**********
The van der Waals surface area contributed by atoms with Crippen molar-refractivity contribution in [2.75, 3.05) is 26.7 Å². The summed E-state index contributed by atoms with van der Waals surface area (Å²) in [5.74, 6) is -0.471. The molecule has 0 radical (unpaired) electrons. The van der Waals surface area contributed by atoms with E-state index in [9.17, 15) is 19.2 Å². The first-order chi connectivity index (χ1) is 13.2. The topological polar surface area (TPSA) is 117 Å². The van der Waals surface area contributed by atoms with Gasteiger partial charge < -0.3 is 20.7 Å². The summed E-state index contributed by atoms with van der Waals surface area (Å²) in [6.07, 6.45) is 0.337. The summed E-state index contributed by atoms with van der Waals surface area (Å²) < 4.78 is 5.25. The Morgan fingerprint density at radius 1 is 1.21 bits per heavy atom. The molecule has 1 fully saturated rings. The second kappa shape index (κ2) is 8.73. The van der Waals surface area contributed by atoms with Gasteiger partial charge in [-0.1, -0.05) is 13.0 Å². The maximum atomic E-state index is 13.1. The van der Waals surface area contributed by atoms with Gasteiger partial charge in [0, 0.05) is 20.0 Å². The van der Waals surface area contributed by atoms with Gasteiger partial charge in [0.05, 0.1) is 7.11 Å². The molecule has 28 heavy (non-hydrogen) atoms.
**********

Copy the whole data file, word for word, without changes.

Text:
The van der Waals surface area contributed by atoms with Crippen molar-refractivity contribution in [2.75, 3.05) is 26.7 Å². The summed E-state index contributed by atoms with van der Waals surface area (Å²) in [5.74, 6) is -0.471. The molecule has 0 radical (unpaired) electrons. The van der Waals surface area contributed by atoms with E-state index in [9.17, 15) is 19.2 Å². The first-order chi connectivity index (χ1) is 13.2. The topological polar surface area (TPSA) is 117 Å². The van der Waals surface area contributed by atoms with Gasteiger partial charge < -0.3 is 20.7 Å². The summed E-state index contributed by atoms with van der Waals surface area (Å²) in [6.07, 6.45) is 0.337. The summed E-state index contributed by atoms with van der Waals surface area (Å²) < 4.78 is 5.25. The Morgan fingerprint density at radius 1 is 1.21 bits per heavy atom. The molecule has 1 fully saturated rings. The second kappa shape index (κ2) is 8.73. The van der Waals surface area contributed by atoms with Gasteiger partial charge in [-0.1, -0.05) is 13.0 Å². The maximum atomic E-state index is 13.1. The van der Waals surface area contributed by atoms with Gasteiger partial charge in [0, 0.05) is 20.0 Å². The van der Waals surface area contributed by atoms with Gasteiger partial charge in [0.05, 0.1) is 7.11 Å². The molecule has 28 heavy (non-hydrogen) atoms.